Football: Mafia, business or sport?
December 11, 2016
SAN SEBASTIAN —This Sunday’s edition of many popular newspapers around Europe all included references to a small, but for the most part partially ignored fact: the sport of football (or soccer as Americans call it), is run and managed by top executives that have little or no ‘interest’ (ironically speaking) in sport.
Quite the contrary, many times it has everything to do with amassing illegal and sinful amounts of money at the cost of impulsive, emotionally driven and at times, mentally disturbed consumers, who spend their savings in supporting fictitious sports teams that offer nothing or very little in return: the compensation of knowing that they (supposedly the fans) are victorious, important and talented.
This farce is lived out not only every Sunday in Europe, but now – thanks to on-demand television and other profit-thirsty multinationals, during the week as well. Fans can see their favorite teams play at the stadium or at their nearby (or not so nearby) football stadium, on LCD television sets at bars or even in the comfort of their own homes if they are willing to pay the price. And the sad truth of the matter is that if ignorance is bliss, the ignorance of football fans across the world about the money and profits generated by such fleeting and superficial pleasure may very well be the source and the solution to world crises.
Unconvinced? Let’s take a look at some of the facts and figures surrounding the ‘professional’ career (if kicking a ball through a goal can be considered as such), to verify whether or not people have been systematically misguided into believing that football is a sport or at most a comfort or interest worth pursuing.
Cristiano Ronaldo, Gareth Bale, José Mourinho, Lionel Messi, Neymar Jr. … these are just the tip of the iceberg when it comes to taking a look at the massive, lopsided and downright sinful amounts of money that the ‘business’ (mafia?) of football moves in Europe and sadly enough, around the world.
What makes the headlines in the newspapers across Europe is what makes it even more pathetic: no concern for the incommensurate, hedonistic salaries of these sports figures – but the fact that they might be evading taxes. Tax evasion is the least of our concerns.
How can you pay Cristiano Ronaldo, let alone any human being for that matter – the likes of €400,000 per goal? Who else do you know can make € 203 million euros at the age of 31? Has it ever crossed your mind where all that money comes from? Sure, you hear (and even see) the media hype surrounding these sports figures: they sell their own brand of football cleats, underwear or in Messi’s case, maybe run some retro restaurant. The buck doesn’t stop there: casinos, hotels, restaurants…. all in the name of famous sports figures.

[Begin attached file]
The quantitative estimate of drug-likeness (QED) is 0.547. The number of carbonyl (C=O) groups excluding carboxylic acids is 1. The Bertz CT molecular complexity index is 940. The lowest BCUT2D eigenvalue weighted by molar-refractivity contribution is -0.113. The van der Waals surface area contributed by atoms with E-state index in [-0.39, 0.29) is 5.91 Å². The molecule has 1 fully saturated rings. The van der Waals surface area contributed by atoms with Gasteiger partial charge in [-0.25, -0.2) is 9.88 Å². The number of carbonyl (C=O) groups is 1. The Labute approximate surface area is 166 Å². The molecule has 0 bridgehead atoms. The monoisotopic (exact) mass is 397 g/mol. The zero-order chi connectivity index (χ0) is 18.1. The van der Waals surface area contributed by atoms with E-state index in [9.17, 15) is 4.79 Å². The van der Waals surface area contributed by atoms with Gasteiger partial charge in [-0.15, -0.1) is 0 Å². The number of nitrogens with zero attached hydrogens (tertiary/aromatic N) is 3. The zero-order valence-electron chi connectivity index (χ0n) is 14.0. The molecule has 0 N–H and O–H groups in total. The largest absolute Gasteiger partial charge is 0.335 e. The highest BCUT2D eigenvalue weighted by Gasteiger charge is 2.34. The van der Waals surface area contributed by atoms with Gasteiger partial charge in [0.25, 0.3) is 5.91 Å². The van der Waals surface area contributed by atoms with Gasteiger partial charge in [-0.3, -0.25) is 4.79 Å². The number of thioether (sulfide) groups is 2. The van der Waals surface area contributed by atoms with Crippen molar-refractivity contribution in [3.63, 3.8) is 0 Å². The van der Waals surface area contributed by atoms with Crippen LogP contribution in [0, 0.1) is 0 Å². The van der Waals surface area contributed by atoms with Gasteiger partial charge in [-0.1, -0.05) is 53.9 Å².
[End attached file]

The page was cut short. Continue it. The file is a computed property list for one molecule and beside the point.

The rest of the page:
The real shame in this scenario is that we fans are fools enough to watch games or matches of 22 people running around a football in uniforms paying massive amounts of money in ticket sales, rented pay-per-view television and possibly even souvenir-related uniforms and badges that represent nothing more than the superficial image of a city or a football club that neither represents nor provides society with support, upright values, role models or even money to meet the needs of their own fans nor those of their season ticket holders.
Some (not all) football fans, even turn into basket cases or fanatics that are willing to place their lives and the lives of their friends in danger to defend the name of their football team. More than football teams, they are reminiscent of the street gang phenomenon in the urban canters of the United States or even D.F. in Mexico.
They are sheep without a shepherd – and rightly so. Their stars and role models do nothing more than collect and amass fortunes at incomprehensible rates. The most pathetic ‘stars’ even make public appearances at children hospitals, elderly homes or even poor houses to enhance their image as “likeable, even admirable” human beings that have earned some honorific titles that guarantee their ethereal status.
Exaggerating? I think not. Take the case of Diego Armando Maradona in Argentina – the footballer (soccer star for Americans) turned repented drug addict runs his own religion since he retired over twenty years ago. This is not the “dark” or “hidden” side of football — this is football today. It is not a fun-loving, family and healthily competitive athletic activity — it has been turned into a mafia run by football clubs and politicians that abuse their power and influence to blind the citizens of their cities, of their entire countries…placing false hopes of salvation or compensation for the harsh realities they live day to day.
So is it okay if I am a Madrid, a Barcelona, an Osasuna or a Real Sociedad fan? Sure…you can even be a fan of Logronés… what matters is the sport and entertainment value – but let’s remember that entertainment value has a price and should never exceed the hours of hard labor and dedication that everyday ordinary citizens exercise in their own profession. Branding and marketing “experts” are cunning sharks that bite at the worst of times – inviting unwary consumers to spend inordinate amounts of money on t-shirts, tickets and other emblematic material that contribute nothing but airs of vain glory to our society today.